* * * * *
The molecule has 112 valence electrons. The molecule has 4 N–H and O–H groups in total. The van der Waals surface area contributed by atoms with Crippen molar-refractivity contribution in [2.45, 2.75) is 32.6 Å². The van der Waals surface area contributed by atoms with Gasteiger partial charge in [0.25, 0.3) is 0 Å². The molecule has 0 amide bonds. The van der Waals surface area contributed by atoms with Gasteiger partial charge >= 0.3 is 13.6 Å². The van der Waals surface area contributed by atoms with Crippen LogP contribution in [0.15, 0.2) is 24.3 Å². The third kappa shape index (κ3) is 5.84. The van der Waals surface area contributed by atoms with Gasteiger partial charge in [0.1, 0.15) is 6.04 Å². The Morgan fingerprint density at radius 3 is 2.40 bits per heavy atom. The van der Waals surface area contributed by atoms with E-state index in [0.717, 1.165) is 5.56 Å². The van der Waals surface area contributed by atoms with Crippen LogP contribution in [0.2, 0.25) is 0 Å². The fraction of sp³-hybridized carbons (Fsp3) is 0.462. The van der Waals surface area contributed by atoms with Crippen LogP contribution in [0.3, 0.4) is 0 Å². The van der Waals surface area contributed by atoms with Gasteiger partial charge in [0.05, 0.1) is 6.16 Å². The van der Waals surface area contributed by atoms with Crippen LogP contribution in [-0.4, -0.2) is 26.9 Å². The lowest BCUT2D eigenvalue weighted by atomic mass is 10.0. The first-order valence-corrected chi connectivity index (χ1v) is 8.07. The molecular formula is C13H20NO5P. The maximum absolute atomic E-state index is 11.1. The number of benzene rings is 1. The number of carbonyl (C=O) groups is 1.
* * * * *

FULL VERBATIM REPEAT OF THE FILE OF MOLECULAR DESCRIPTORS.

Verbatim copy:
The molecule has 112 valence electrons. The molecule has 4 N–H and O–H groups in total. The van der Waals surface area contributed by atoms with Crippen molar-refractivity contribution in [2.45, 2.75) is 32.6 Å². The van der Waals surface area contributed by atoms with Gasteiger partial charge in [0.25, 0.3) is 0 Å². The molecule has 0 amide bonds. The van der Waals surface area contributed by atoms with Gasteiger partial charge >= 0.3 is 13.6 Å². The van der Waals surface area contributed by atoms with Crippen LogP contribution in [0.15, 0.2) is 24.3 Å². The third kappa shape index (κ3) is 5.84. The van der Waals surface area contributed by atoms with Gasteiger partial charge in [0.1, 0.15) is 6.04 Å². The Morgan fingerprint density at radius 3 is 2.40 bits per heavy atom. The van der Waals surface area contributed by atoms with E-state index in [0.717, 1.165) is 5.56 Å². The van der Waals surface area contributed by atoms with Crippen LogP contribution in [0.2, 0.25) is 0 Å². The fraction of sp³-hybridized carbons (Fsp3) is 0.462. The van der Waals surface area contributed by atoms with Crippen LogP contribution in [0.3, 0.4) is 0 Å². The van der Waals surface area contributed by atoms with Gasteiger partial charge in [0.05, 0.1) is 6.16 Å². The van der Waals surface area contributed by atoms with Crippen LogP contribution in [-0.4, -0.2) is 26.9 Å². The lowest BCUT2D eigenvalue weighted by atomic mass is 10.0. The first-order valence-corrected chi connectivity index (χ1v) is 8.07. The molecular formula is C13H20NO5P. The maximum absolute atomic E-state index is 11.1. The number of benzene rings is 1. The number of carbonyl (C=O) groups is 1.